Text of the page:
Wednesday, May 30, 2012
How 'doing it right' became 'doing it wrong'
You spoon the pudding mixture into a basin, then cover the basin with pleated foil or baking paper. This is then tied in place with string, with a string 'handle' over top. The basin is then lowered onto a trivet which sits in a large pot containing enough water to go about 1/3 of the way up the bowl. Place lid on pot, and allow water to simmer, thus creating a steamy environment in which the pudding cooks.
This is pretty much the approved method as I understand it. Except that the first time I went to do it, I didn't have a suitable trivet to keep my pudding basin off the bottom of the pot. I found that my basin would sit inside a saucepan without touching the bottom, so I tried doing it that way instead.
It worked well enough - my puddings took a little longer than it said in the recipe, but I continued to use this saucepan method, always intending to get myself a trivet sometime. The other day, I picked up a cheap metal pot stand for a couple of dollars at the local 'cheap tacky junk' shop (that's not its actual name, but I'm sure you know what kind of shop I mean) and was finally in a position to try steaming a pudding 'the right way'.
This time I decided to have a go at golden syrup pudding (p213), another variation of the plain steamed sponge pudding recipe. I creamed butter and sugar, beat in an egg and then stirred through some apricot jam. Two further steps follow: the sifting and folding in of dry ingredients, followed by the addition of baking soda dissolved in milk. I find doing things in this order makes no sense - after carefully folding until you have a soft dough, you then have to mix thoroughly to combine the dough with the milk, generally resulting in a sloppy, lumpy mixture. I think adding the dry ingredients and the milk/soda mixture alternately would give a better result.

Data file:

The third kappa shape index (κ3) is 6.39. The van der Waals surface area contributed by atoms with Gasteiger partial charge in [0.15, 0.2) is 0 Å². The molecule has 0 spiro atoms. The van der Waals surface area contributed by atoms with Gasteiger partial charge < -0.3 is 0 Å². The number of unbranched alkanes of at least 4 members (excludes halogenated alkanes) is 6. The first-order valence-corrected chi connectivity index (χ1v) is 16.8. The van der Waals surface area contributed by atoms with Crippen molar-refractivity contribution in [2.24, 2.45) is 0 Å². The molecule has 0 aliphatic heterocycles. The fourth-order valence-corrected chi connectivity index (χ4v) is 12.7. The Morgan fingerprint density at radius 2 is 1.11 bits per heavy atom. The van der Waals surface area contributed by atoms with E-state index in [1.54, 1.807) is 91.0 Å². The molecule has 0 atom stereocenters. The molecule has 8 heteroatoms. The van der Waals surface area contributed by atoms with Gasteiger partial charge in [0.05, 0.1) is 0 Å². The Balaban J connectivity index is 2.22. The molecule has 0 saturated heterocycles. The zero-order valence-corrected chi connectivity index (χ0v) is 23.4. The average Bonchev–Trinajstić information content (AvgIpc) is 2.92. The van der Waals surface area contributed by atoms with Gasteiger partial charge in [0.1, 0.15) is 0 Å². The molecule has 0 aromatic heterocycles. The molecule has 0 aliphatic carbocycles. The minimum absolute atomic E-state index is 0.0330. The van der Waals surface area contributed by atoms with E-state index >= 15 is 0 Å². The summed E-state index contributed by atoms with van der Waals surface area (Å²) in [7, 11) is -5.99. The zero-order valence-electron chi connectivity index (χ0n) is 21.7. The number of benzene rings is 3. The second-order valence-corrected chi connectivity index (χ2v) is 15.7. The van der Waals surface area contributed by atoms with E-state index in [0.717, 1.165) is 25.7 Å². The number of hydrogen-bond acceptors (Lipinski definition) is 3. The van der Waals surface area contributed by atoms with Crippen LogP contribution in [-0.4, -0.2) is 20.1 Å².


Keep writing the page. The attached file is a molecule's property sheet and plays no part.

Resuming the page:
I'd spooned my mixture into the basin, tied on the lid, and had it steaming nicely in my stockpot before I realised I'd forgotten the only element that made the pudding 'golden syrup pudding' as opposed to a plain one: golden syrup in the bottom of the basin.
Well, there was nothing I could do about that - I waited until the 30-minute cooking time was up, tipped out a beautiful-looking pudding and then drizzled golden syrup over the top, hoping to plead that this counted as completing the recipe. It looked quite nice actually, and as the sponge soaked up the syrup, I scooped off a chunk to put in a bowl - only to find that the centre of the pudding was still entirely runny.
Here was my chance: I squirted more golden syrup into the bottom of the basin, placed my scooped-out chunk back in the side of the pudding, then returned the pudding to the basin, and the basin to the pot.
After another 10 minutes' steaming time, I took the pudding out again. The centre was still a bit runny, but it was more cooked than previously. I figured I could eat around the gooey bit. I scooped out my chunk of pudding again, stuck it in a bowl with a bit of ice cream - and a little more syrup, just for fun.
The non-gooey parts of my pudding were really nice. The edge pieces that had soaked up the syrup were particularly nice. I have to admit that in total, I added a lot more golden syrup than the one tablespoon indicated in the recipe - but it wasn't too much. I'd definitely use at least as much if I made this again.
So it seems that whether I'm steaming via my saucepan method or trying to do it the proper way, 30 minutes is just not long enough to steam it through. Next time I'll try 40 minutes, and even then I'll try inserting a skewer before I get too excited about the pudding being cooked.
Still, in the end, I figure it came out not too bad - for a golden syrup pudding that initially didn't have any golden syrup in it!
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